Wednesday, December 03, 2003

Direct Democracy III: A people's veto?

So far the discussion of binding referenda has focused on positive referenda - the electorate directing government policy or passing legislation. But there's also another form of direct democracy that hasn't received much discussion: negative or abrogative referenda, in which the electorate challenges laws that have already been passed.

Obviously a system of binding referenda can be used for this purpose (repealing laws in the same way that Parliament does), but it can also be adopted as a standalone measure, a "people's veto" on government legislation.

How does it work in practice? From the Swiss experience it seems to promote wider consultation and compromise over legislation, granting greater power to opposition parties. Any party or group who feels that they are losing out can mount a challenge, and this acts as a powerful moderating influence.

The flip-side is that it also encourages legislative conservatism. Fear of a challenge makes governments unwilling to lead public opinion or introduce potentially unpopular measures. This may be a good thing, but at the same time I can't help but be concerned about the prospects of human rights legislation under such a system; if we'd had negative referenda, homosexual law reform would have been delayed by a decade or two, not necessarily because the public was opposed, but because politicians would have been unwilling to take the risk. There's also a danger that governments will seek to enact measures by administrative decisions (which is how much of Rogernomics was passed) rather than legislation, reducing the opportunity for public input. Obviously though I'd hope that that sort of behaviour was punished at the ballot box.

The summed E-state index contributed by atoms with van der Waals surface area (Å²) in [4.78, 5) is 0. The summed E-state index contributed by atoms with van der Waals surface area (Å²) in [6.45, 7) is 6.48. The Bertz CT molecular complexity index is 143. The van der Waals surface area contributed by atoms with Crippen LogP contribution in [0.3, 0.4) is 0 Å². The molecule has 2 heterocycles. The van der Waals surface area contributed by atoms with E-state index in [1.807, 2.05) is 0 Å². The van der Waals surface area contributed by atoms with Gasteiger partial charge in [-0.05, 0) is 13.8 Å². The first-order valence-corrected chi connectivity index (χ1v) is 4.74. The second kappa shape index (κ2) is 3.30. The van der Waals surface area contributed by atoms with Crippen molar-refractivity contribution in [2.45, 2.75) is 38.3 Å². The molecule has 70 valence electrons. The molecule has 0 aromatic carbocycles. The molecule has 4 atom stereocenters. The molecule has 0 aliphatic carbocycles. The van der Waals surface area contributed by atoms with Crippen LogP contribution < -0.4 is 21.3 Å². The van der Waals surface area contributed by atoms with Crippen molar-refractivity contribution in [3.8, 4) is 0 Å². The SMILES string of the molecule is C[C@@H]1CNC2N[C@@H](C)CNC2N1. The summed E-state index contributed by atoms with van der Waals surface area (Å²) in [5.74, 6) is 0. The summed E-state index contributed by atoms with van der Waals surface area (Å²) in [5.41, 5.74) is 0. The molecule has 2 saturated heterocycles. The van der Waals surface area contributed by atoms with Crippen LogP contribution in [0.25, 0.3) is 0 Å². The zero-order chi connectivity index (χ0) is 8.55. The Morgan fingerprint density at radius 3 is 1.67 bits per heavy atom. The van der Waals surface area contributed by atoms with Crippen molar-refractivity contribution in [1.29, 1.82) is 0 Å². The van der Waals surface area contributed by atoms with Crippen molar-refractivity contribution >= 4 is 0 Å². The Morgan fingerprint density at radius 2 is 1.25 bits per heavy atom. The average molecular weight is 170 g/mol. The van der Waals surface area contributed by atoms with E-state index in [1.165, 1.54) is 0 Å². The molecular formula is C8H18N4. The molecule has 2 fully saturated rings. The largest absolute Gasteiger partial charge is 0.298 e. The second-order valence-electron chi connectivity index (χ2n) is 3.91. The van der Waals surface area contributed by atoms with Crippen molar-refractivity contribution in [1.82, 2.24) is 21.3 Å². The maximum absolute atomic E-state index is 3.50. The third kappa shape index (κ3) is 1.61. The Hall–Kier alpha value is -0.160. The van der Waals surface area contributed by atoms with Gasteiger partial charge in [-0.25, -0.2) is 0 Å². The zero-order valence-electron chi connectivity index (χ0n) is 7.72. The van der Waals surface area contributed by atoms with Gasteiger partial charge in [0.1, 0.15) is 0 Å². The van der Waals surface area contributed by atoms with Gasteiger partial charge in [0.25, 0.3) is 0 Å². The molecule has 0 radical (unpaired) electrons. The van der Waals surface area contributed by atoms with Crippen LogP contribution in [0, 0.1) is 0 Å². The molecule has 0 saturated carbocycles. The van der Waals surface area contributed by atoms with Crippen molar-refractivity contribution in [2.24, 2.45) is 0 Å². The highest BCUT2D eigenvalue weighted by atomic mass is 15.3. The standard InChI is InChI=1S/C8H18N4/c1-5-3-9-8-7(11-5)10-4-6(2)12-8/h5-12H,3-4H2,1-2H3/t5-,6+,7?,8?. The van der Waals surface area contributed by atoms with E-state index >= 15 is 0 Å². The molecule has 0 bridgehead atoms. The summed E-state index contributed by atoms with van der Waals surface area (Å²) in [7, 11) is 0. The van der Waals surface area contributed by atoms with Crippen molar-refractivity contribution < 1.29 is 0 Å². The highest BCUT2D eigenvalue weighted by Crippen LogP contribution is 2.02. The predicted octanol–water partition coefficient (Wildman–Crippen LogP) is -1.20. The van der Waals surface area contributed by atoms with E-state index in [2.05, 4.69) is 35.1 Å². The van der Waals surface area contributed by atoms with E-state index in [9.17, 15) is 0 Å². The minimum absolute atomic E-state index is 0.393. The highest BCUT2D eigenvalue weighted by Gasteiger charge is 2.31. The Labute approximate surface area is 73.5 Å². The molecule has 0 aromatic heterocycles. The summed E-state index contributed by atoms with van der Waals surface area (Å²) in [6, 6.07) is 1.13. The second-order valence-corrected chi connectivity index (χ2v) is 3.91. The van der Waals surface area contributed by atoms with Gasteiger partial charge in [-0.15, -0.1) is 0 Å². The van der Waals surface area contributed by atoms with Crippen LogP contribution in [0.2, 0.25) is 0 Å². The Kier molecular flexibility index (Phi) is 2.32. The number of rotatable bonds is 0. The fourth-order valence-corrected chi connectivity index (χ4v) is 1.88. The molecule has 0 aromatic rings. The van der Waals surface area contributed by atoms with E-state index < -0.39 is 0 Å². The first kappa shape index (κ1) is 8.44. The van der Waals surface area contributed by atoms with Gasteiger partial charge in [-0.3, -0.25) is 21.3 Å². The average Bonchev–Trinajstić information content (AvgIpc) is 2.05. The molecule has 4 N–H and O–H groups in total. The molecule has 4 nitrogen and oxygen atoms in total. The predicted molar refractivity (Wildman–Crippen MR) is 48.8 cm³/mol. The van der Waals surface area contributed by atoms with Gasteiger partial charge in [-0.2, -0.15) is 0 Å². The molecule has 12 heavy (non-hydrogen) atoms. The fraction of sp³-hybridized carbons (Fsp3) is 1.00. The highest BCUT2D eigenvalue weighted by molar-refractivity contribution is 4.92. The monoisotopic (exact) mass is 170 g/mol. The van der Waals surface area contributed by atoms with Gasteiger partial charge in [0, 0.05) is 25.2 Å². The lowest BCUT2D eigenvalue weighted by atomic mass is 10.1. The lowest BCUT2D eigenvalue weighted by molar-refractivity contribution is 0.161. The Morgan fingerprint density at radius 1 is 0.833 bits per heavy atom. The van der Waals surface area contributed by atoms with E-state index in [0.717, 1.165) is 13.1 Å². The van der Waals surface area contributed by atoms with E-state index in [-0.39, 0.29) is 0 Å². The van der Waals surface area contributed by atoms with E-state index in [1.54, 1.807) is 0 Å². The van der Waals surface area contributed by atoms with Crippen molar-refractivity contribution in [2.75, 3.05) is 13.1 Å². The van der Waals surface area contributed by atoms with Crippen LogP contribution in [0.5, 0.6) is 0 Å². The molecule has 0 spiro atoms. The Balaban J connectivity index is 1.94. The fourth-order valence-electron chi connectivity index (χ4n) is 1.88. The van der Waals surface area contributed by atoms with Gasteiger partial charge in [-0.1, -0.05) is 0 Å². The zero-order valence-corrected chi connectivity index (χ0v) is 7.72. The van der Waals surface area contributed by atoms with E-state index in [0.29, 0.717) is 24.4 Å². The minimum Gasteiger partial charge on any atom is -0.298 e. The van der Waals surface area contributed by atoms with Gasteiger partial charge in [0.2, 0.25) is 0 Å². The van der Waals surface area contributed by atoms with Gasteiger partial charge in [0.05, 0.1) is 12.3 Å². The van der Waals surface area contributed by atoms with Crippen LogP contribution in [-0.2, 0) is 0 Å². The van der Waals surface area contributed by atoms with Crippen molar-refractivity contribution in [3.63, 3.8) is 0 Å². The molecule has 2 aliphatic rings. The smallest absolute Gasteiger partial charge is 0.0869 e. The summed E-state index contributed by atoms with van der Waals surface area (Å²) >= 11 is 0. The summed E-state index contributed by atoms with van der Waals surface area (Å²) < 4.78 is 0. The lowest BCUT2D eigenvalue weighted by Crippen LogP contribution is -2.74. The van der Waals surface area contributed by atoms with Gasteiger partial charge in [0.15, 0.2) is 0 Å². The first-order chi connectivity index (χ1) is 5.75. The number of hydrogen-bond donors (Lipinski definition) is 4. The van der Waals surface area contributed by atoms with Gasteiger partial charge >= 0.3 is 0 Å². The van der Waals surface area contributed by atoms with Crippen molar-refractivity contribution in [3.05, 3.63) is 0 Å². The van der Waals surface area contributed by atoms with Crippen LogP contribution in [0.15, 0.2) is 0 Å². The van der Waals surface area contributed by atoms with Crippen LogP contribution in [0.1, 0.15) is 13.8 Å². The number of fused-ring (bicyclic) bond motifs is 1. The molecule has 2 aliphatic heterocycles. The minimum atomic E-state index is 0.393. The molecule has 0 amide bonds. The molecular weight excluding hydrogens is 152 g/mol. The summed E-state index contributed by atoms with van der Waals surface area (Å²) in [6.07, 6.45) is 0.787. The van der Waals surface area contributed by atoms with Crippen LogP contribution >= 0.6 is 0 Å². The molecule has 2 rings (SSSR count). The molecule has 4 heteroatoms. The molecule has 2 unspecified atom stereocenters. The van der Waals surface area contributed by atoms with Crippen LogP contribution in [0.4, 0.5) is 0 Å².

To a certain extent, the above effects depend on the threshhold required to force a poll. The Swiss make it very easy (100,000 signatures in a country of 7 million, or less than 5% of the electorate), and thus have frequent referenda. Our "traditional" figure of 10% would make challenges much rarer (but at the same time more likely to succeed), and probably give governments less reason to worry about them (which may be a Bad Thing). As before, it comes down to the same question: how much direct democracy do we really want?